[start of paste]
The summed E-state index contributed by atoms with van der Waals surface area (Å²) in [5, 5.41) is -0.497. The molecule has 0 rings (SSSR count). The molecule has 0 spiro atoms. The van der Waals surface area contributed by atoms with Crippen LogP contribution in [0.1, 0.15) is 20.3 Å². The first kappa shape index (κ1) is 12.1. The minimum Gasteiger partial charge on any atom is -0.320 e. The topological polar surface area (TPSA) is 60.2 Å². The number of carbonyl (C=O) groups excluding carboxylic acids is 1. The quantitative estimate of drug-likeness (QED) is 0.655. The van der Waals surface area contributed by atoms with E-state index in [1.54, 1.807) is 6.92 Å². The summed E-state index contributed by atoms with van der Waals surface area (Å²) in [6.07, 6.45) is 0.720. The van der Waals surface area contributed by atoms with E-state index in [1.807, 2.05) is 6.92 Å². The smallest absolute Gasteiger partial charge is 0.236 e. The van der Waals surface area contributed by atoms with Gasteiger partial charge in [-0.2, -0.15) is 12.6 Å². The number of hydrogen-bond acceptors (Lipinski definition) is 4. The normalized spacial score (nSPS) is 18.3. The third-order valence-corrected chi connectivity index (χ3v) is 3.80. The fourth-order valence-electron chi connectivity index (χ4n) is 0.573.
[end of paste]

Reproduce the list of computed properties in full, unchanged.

The summed E-state index contributed by atoms with van der Waals surface area (Å²) in [5, 5.41) is -0.497. The molecule has 0 rings (SSSR count). The molecule has 0 spiro atoms. The van der Waals surface area contributed by atoms with Crippen LogP contribution in [0.1, 0.15) is 20.3 Å². The first kappa shape index (κ1) is 12.1. The minimum Gasteiger partial charge on any atom is -0.320 e. The topological polar surface area (TPSA) is 60.2 Å². The number of carbonyl (C=O) groups excluding carboxylic acids is 1. The quantitative estimate of drug-likeness (QED) is 0.655. The van der Waals surface area contributed by atoms with E-state index in [1.54, 1.807) is 6.92 Å². The summed E-state index contributed by atoms with van der Waals surface area (Å²) in [6.07, 6.45) is 0.720. The van der Waals surface area contributed by atoms with E-state index in [1.807, 2.05) is 6.92 Å². The smallest absolute Gasteiger partial charge is 0.236 e. The van der Waals surface area contributed by atoms with Gasteiger partial charge in [-0.2, -0.15) is 12.6 Å². The number of hydrogen-bond acceptors (Lipinski definition) is 4. The normalized spacial score (nSPS) is 18.3. The third-order valence-corrected chi connectivity index (χ3v) is 3.80. The fourth-order valence-electron chi connectivity index (χ4n) is 0.573.